Legislators passed a law overhauling the state's retirement systems. Soaring pension debt remains a concern. The law's constitutionality is also in question. It reduces workers' and retirees' benefits, and raises the retirement age.
Saturday's groundbreaking for a $24 million dollar library expansion can't come soon enough for Dee Coover. The library director walked into her office this week to sweltering temperatures. She called to get the problem fixed and heard a familiar refrain from workers.
"It's been remodeled several times so everything is in the way of what I am trying to work on. It's just that everything is old...antiquated," said service technician Chad Phund.
He's been called to the to 80-year-old building several times to "put band-aids on band-aids."
Attorney Michael Shakman's lawsuit accuses Gov. Pat Quinn's administration of political hiring at the Illinois Department of Transportation, which until late June was headed by Anne Schneider. In this photo, taken in April, Schneider is introducing a state roads plan with Quinn by her side.
Business and labor leaders are urging Illinois' Department of Natural Resources to finish the rules for hydraulic fracturing. The coalition says it's left wondering if the governor's administration might be dragging the process for political reasons.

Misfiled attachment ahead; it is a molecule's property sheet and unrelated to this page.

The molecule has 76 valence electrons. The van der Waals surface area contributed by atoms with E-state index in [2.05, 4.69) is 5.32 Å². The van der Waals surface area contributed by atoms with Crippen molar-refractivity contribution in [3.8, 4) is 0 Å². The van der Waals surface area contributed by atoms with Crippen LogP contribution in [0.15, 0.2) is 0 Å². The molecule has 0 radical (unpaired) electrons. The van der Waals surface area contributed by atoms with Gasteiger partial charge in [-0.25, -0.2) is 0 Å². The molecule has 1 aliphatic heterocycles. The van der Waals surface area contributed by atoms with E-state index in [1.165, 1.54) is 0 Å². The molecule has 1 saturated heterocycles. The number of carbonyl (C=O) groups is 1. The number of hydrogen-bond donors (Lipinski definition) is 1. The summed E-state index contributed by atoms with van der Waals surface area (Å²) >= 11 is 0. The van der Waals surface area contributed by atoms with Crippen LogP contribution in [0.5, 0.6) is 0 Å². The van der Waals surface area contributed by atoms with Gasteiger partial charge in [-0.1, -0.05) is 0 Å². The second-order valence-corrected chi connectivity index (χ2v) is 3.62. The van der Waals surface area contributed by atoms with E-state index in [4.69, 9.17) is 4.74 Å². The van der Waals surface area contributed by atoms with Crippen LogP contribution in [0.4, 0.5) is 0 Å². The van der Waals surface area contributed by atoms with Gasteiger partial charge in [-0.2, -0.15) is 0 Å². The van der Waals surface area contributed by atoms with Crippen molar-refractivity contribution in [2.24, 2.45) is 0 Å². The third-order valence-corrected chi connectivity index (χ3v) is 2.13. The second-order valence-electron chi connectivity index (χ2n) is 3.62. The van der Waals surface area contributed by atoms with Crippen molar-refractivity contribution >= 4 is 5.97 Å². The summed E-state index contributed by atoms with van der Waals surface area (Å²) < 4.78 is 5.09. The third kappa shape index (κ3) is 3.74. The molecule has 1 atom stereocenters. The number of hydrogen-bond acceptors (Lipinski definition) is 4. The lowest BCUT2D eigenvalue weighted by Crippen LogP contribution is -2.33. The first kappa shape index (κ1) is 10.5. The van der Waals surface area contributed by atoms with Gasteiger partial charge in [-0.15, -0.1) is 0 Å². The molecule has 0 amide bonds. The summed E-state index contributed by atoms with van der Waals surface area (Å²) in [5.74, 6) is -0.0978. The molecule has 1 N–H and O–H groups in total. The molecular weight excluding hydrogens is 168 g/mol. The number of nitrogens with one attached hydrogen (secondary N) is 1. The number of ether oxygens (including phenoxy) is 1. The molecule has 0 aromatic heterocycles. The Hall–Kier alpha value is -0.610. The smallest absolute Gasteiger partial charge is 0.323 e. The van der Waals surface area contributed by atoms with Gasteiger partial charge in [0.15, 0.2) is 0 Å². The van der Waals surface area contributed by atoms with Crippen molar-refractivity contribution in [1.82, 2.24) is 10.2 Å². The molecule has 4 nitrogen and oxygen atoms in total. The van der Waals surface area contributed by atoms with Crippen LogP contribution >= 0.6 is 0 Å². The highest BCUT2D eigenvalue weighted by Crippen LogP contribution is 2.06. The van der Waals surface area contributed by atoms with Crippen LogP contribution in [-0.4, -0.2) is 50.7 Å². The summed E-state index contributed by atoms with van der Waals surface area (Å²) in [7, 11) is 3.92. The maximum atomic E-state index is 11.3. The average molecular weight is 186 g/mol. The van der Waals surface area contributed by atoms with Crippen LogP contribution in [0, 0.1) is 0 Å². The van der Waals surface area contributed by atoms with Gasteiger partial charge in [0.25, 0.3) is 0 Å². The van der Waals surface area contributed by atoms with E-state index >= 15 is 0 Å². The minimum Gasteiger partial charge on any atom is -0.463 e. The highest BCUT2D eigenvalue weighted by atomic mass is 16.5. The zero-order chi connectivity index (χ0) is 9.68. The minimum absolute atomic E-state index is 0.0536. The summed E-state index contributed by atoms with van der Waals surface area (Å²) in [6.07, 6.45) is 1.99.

It's been over 400 days since the General Assembly passed a law to allow hydraulic fracturing in Illinois. Proponents say the technique of drilling for natural gas deep in the ground will lead to job and revenue growth.
After a U.S. Supreme Court ruling last month, certain companies are exempt from providing birth control as part of their insurance plans. They don't have to cover contraception if it conflicts with owners' religious beliefs.
U.S. Senator Dick Durbin is proposing legislation to require these companies to share that information with job seekers.
Durbin, a Democrat, says potential employees have the right to know.